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Behaviour Articles
By Donna Brander, Animal Behaviourist

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This information is to be used as guidelines only. Decisions made about the future of any pet should be based on a professional assessment and a course of treatment that is personalised for the pet's individual situation.

The importance of social skills in a dog

When visitors came to visit Sykes, the Staffordshire Terrier, chaos would ensue. Sykes would constantly demand attention by jumping up on people, whining, barking and bringing toys. Even when petted, it did not seem to be enough as he would only demand more by attempting to crawl into laps or across the back of the sofa in order to be closer to the person. This behaviour made conversations impossible, as you can well imagine. The owner was unable to sit and read or watch television or even speak on the phone because of the endless demanding behaviour from Sykes.

Sykes had not had a very good start in life. He was rescued from the streets of Glasgow at the age of about 5 months. Nothing was known of his life before he was rescued but when found, he was starving, covered in a skin eczema and had little knowledge of how to behave in a home. He was not housetrained and, worse of all, became completely over excited and uncontrollable when around people. Sykes constantly demanded attention from his owner by pawing and bringing the owner various toys and items from around the house.

Sykes' well meaning owner was inadvertently encouraging the behaviour. Because of Sykes' background and physical state upon being found, the owner thought of him as being a victim of abuse. She would therefore acquiesce to Sykes' demands with petting and commiseration. Because Sykes had been so thin and starving, she continued to overfeed him until he looked like a little pig. Now Sykes was a HEFTY demanding pet. In self-defence, the owner now sometimes shouted at him and occasionally smacked him as well for jumping on her and her guests. This not only did not work, it appeared to make him worse. Sykes' efforts to interact with people became more and more overbearing and hysterical.

So, what is going on here? Is the owner correct in her feelings that Sykes is anxious to be close to people because he is afraid of losing them? Is this a form of separation anxiety? Sykes appears to be very competent on his own. When his owner leaves him there are no signs of anxiety upon her departure. No one has heard him barking hysterically nor has the owner found a scene of destruction upon returning home. This does not really sound like the behaviour of a dog who is afraid of being abandoned forever.

When I met Sykes, he could hardly contain himself even though I made no overtures toward him whatsoever. His demeanour was one of desperation and anxiety and when I did touch his head, the hyperactive behaviour became a frenzy. Sykes desperately wanted to show his willingness to be friends and just did not know how to go about it.  Sykes had no social skills! Social behaviour is something that dogs (and people) learn by being social. From a young age we are either rewarded or punished for how we behave around people. Dogs are the same. During the first four months of a dogs life, it learns how it is to behave around puppies and adult dogs. Because it is domesticated, the puppy also learns how to behave around human beings from being around people.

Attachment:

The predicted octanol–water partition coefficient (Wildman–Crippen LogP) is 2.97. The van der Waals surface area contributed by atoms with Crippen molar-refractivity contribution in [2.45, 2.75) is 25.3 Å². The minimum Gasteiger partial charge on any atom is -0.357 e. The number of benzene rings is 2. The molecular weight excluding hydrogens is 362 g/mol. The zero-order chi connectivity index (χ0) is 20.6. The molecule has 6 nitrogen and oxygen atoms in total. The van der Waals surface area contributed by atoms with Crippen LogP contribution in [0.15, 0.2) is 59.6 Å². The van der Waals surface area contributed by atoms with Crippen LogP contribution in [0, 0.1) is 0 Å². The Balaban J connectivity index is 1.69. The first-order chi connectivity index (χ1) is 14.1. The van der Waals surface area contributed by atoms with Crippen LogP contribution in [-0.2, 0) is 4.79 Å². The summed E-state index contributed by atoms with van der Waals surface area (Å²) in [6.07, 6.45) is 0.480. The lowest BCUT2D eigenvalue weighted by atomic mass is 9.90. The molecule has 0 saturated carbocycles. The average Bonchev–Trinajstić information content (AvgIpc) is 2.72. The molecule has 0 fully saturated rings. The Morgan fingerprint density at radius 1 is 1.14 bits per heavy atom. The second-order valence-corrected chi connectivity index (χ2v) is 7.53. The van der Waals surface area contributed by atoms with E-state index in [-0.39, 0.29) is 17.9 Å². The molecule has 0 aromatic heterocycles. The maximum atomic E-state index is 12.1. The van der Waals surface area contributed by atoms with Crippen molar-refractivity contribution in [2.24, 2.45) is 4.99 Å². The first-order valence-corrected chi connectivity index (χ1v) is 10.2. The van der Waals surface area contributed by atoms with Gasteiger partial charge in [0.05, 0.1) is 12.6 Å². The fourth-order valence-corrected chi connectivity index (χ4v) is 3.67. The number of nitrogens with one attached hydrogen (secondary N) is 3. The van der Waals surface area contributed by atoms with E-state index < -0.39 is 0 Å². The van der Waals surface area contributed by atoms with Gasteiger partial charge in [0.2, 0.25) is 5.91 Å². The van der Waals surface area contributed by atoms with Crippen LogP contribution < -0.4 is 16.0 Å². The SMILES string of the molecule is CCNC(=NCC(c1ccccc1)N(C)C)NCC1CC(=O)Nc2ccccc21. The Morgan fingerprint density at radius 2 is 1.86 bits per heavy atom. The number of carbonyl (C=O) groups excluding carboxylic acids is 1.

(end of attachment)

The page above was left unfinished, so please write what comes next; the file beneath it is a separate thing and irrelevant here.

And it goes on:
The overstimulated and uncontrollable behaviour in Sykes was based in a lack of social training. He simply did not know what he was to do in order to get attention. Unfortunately for Sykes, his owner had reinforced this bad social behaviour by giving him attention. First she had praised and petted him because she felt sorry for him and then she had given him negative attention by shouting at and smacking him. Something to remember when raising puppies or children is that attention of any kind is better than being ignored.

Sykes' owner had to learn to ignore his socially unacceptable behaviour and at the same time, teach him the new behaviour that will always get him the praise he desires. When Sykes approached his owner for attention, she would ask him to “sit”, reinforced with shake of tin, if necessary. If he did not comply, the owner was to get up and walk away. She was not to push him away because then she was giving him her hands. She was not to shout at him because then she was giving him her voice. Sykes was to get no attention until he sat quietly. Sykes was now learning socially acceptable behaviour when he wanted to interact with people. He must come and sit and wait for titbits, praise and petting. No need to be so pushy!

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